Article

(b Ankara, 1920; d Baghdad, Jan 22, 1961).

Iraqi sculptor and painter. He came from a family of painters, his father being the artist Hajj Muhammad Salim al-Mosuli, his brother Nizar Salim, and his sister Naziha Salim. After a short period on government scholarships in Paris from 1938 to 1939 and in Rome from 1939 to 1940, he worked during World War II at the Archaeological Museum in Baghdad, where he became acquainted with Mesopotamian sculpture. From 1946 to 1949 he studied in London at the Slade School of Fine Art. He experimented with modern art and was inspired by ancient Iraqi culture, drawing on local forms, symbols and folklore. On returning to Iraq he directed and taught at the sculpture department of the Institute of Fine Arts, Baghdad, until his death. In 1951 he founded the Baghdad Group of Modern Art; this group became concerned with establishing the identity of an Iraqi artistic tradition. After Iraq was declared a republic in ...

Article

Michael Turner

[Shlomo Zalman Dov]

(b Vrno, Lithuania ?1866; d Denver, CO, March 22, 1932).

Lithuanian sculptor and painter, active in Palestine. Born into a poor, orthodox Jewish family, he attended rabbinical school in Vilna (now Vilnius; 1882–7). During this period he studied art at the local academy and, affected by the anti-Semitism of the period, developed left-wing political interests and the connections to an emancipated Jewish art form. His personal history generated three distinct artistic periods: the early activities in Paris (until 1895), the Bulgarian period (until 1903) and the later Jewish period in Palestine. His first known oil painting, the Dying Will (c. 1886; priv. col., see 1933 exh. cat., no. M16), was typical of late 19th-century romanticism. In 1888 he moved to Warsaw, working intensely on sculptures, reliefs and lithographs. His concept of art for a Jewish national agenda and propaganda was published that year as an article ‘Craftsmanship’ in the Hebrew newspaper Hazfira, forming the basis for his later works. After his marriage (...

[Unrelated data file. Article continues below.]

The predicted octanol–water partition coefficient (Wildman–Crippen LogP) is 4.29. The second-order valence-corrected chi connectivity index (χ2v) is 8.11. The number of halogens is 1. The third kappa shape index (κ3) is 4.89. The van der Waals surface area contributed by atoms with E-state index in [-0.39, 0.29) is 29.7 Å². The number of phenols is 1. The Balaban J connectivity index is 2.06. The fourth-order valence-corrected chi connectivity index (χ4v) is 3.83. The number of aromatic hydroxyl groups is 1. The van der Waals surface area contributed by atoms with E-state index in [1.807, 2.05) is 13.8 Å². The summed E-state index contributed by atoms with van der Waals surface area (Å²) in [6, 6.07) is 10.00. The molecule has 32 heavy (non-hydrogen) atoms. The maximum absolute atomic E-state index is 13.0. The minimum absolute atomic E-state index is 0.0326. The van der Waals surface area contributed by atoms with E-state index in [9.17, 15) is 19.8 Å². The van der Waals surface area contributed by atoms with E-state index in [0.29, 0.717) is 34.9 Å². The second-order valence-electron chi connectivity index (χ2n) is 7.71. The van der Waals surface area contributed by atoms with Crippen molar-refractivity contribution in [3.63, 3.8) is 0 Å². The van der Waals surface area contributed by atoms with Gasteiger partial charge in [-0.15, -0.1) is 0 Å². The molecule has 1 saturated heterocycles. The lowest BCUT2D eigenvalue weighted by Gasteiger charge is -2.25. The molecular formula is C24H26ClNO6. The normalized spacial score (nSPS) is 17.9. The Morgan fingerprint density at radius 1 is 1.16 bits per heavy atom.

Article

S. J. Vernoit

(b Tehran, 1937).

Iranian sculptor, painter, art historian and collector. He studied sculpture at the College of Fine Arts at Tehran University, graduating in 1956, and then attended the Accademia di Belle Arti in Carrara (1956–7) and the Accademia di Belle Arti in Milan (1958–9), where he worked under Marino Marini. In 1960 he began to teach at the College of Decorative Arts in Tehran, and in 1961 he was invited to the Minneapolis College of Arts and Design as a visiting artist, where he taught sculpture until 1963. In 1964 he returned to Tehran to teach sculpture at the College of Fine Arts. Primarily a sculptor, he worked with a range of materials, including bronze, copper, brass, scrap metal and clay. In the 1960s he contributed to the art movement in Iran known as Saqqakhana, and he made sculptures that were reminiscent of religious shrines and objects. Pairs of figures and fantastic birds were also common subjects. Themes from classical Persian literature also influenced him. He frequently rendered the word ...